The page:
Commands are executed using an ability wheel similar to that of Mass Effect 2, but I never felt the need to vary my attack strategies. I found myself spamming the same abilities in nearly every battle, which made things start to drag on toward the end of the game.
Character progression is pretty standard and, once again, similar to that of Mass Effect 2. You can allocate ability points to raise certain stats in addition to choosing a new technique or ability at each level up. The system works well but it is nothing we haven’t seen before.
One of the primary complaints of the game is one that I certainly agree with: the lack of customization for your party. You cannot customize your AI companions’ gear (aside from weapons and accessories) and what makes it worse is that you will constantly pick up gear that you cannot use. I cannot count the number of times I picked up an awesome weapon or piece of armor and proceeded to the equipment screen only to realize it was only for a specific class and limited to Hawke. Bummer. As someone who loves to tinker I found this extremely disappointing.
The other primary complaint is the recycled dungeons. You are limited to Kirkwall and a few surrounding areas and you will constantly revisit these areas and, eventually, you will know where the enemies are coming from and where the boss battles will take place. This eliminates any sense of surprise and takes away from the sense of mystery you get when exploring an area.
Production-wise, Dragon Age 2 makes a better showing than its predecessor, but still fails to compete with console exclusives. The art style is slightly different than DA:O and I enjoyed gawking at the awesome architecture of Kirkwall. The dungeons are pretty standard fare: caves, mountain passes, dark alleys, etc. Character models are detailed and I appreciate the attention to detail given to weapons, armor sets, and ability effects. DA2 is a great looking game, but, once again, I miss the charm of the original.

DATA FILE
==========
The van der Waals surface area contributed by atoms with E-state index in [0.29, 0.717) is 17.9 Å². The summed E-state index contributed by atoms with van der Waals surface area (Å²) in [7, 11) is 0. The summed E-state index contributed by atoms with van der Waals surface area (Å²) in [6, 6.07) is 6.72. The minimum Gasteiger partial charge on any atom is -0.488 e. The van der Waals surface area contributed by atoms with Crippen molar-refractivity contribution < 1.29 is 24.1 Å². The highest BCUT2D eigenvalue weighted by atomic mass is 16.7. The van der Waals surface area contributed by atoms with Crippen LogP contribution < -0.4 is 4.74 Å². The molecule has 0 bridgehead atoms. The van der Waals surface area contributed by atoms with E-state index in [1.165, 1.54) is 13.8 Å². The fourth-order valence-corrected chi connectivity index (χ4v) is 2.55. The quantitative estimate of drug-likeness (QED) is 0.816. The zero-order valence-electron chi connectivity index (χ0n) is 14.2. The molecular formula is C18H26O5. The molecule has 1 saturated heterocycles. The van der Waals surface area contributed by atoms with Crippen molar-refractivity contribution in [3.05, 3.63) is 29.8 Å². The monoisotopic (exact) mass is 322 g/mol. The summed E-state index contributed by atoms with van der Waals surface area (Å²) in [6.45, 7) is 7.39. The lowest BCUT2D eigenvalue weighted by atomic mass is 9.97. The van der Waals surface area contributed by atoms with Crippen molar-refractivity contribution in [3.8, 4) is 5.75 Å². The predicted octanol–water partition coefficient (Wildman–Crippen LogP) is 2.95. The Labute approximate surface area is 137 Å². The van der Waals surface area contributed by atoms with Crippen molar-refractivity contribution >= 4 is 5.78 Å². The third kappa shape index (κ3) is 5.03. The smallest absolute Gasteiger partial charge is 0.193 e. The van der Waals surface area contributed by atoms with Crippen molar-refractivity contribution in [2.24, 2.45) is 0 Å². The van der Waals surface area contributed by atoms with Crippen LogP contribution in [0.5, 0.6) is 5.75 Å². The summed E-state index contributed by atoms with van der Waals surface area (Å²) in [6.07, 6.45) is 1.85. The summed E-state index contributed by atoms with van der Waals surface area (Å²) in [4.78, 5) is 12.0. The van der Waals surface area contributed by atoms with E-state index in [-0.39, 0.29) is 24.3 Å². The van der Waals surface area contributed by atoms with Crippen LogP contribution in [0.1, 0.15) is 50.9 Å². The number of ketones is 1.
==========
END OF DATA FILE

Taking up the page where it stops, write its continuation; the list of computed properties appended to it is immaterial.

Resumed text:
The music is suitably epic and the voice acting is also very well done. Sound effects really pop and battles are brought to life (I especially enjoyed the sound of landing a critical hit, in which the enemy explodes in a splash of blood). After all, this IS Bioware. Production value is a given. I don’t have to say much more than that.
I have always been impressed with Bioware and I can appreciate the consistent quality of their major titles. I enjoyed Dragon Age 2 immensely. The storyline kept me hooked throughout, but some of the design choices were a step backward and these not necessarily for gaming as a whole, but for the RPG genre. I don’t want more action in my RPGs. Give me a big, open world (with a world map!), a deep cast of characters, an engaging storyline, and plenty of options to customize my party and I will be happy. You hear that Bioware? Now…how about an announcement for Dragon Age 3?
This user review does not reflect the views of the PSX Extreme Staff.